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Numerous studies have attempted to find a clear link between pay practices and performance, but have largely failed. In Good to Great, Jim Collins said his team "found no systematic pattern linking executive compensation to the process of going from good to great."


There was no indication, for instance, that bonuses or stock options were more widely used by the good-to-great companies. Moreover, Collins found that the executives who lead the good-to-great transition actually received slightly less total cash compensation than their counterparts at comparison companies.


Pfeffer and Sutton come to a similar conclusion about most efforts to boost performance by creating pay incentives:


There is, in fact, little evidence that equity incentives of any kind, including stock options, enhance organizational performance. One review of more than 220 studies concluded that equity ownership had no consistent effect on financial performance. Another massive study and review of research on executive compensation published by the National Bureau of Economic Research reported that most schemes designed to a1igol managerial and shareholder interests failed to do so.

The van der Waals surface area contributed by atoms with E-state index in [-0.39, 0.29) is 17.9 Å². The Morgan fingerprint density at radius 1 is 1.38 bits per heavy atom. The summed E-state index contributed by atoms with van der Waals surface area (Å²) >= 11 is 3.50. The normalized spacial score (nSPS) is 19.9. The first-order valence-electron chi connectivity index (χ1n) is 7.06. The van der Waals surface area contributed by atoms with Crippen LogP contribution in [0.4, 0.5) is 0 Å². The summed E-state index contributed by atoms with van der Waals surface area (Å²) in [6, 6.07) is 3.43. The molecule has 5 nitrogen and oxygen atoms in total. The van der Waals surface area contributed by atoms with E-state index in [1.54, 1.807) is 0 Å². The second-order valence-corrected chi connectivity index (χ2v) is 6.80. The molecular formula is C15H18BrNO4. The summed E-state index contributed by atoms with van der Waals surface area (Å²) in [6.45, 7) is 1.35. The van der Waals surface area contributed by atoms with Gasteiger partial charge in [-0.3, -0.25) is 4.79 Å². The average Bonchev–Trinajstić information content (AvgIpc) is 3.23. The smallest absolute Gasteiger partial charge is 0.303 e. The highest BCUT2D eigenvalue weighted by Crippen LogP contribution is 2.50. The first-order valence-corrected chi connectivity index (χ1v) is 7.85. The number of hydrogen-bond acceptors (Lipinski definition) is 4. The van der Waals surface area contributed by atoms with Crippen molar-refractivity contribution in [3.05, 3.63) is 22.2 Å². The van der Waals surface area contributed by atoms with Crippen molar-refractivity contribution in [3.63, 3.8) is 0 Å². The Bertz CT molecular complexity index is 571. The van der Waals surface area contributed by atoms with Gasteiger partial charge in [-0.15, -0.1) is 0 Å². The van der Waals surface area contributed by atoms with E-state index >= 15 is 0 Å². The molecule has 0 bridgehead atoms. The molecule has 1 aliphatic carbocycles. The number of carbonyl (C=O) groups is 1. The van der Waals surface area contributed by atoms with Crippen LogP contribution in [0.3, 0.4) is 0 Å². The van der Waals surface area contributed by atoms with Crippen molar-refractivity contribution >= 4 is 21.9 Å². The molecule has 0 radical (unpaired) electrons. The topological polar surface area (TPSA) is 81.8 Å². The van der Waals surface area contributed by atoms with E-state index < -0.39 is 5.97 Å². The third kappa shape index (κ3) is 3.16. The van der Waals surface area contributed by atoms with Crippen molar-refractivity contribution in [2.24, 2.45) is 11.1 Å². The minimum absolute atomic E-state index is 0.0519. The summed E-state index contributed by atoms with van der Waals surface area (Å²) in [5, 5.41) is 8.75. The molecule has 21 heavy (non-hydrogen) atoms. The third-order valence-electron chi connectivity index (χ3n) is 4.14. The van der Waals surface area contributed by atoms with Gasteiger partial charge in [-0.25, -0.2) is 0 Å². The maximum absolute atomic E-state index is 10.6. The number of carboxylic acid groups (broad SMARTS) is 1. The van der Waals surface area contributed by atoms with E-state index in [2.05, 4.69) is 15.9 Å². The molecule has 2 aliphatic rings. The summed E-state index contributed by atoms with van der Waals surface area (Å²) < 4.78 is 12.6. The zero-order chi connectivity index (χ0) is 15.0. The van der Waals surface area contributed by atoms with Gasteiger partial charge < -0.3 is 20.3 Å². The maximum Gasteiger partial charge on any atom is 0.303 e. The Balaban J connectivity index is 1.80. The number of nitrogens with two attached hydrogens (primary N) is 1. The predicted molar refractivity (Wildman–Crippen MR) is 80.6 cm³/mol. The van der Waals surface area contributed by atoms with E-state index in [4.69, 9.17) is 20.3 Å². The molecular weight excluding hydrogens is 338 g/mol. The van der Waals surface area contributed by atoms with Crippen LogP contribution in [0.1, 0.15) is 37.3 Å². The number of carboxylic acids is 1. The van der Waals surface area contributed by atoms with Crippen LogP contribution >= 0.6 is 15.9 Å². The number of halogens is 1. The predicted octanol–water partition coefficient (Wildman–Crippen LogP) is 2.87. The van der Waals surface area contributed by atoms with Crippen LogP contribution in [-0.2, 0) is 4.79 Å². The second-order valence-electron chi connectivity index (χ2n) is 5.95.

It's not that people don't respond to financial incentives.They clearly do. When you pay salespeople commissions based on their sales, for instance, they will always sell more than when you simply pay them a flat salary. The same goes for an individual crafts person who gets paid on a per piece basis.


The Journal's Jon Auerbach captured the kind of supercharged environment that pay incentives can create in a profile of a salesman for EMC Corp. named John Chatwin in 1998. At the time, the company paid salespeople about 65% of their total pay in commissions, and put no cap on the commissions they could earn.


The story begins with Chatwin, an ex college hockey player, fearing he won't make his sales target for the quarter. To ensure that doesn't happen, he shifts into overdrive, calling clients while ferrying relatives to his son's christening, and breaking away from a family barbecue to contact a customer about a deal. "I may not be brilliant," Chatwin told Auerbach, "but I'm hungry, I'm scrappy."


The problem, however, is that most jobs today aren't like Chatwin's, where performance depends largely on individual effort and can be easily measured. Today's jobs generally involve team work. Success is less due to an individual's effort, and measurement of individual effort becomes more complex, if not impossible. In these situations, pay for performance can often seem unfair and arbitrary, and the result can demotivate, rather than motivate, employees. Resentment can fester, and significant time and energy can be wasted by people trying to get personal credit rather than working for team success.


The bottom line is this: Incentive pay is an effective tool in situations where performance can be fairly measured and where it is based largely on individual effort. But it is less effective in situations -common in today's workplace -where the measurements are highly subjective and the work is done by teams.






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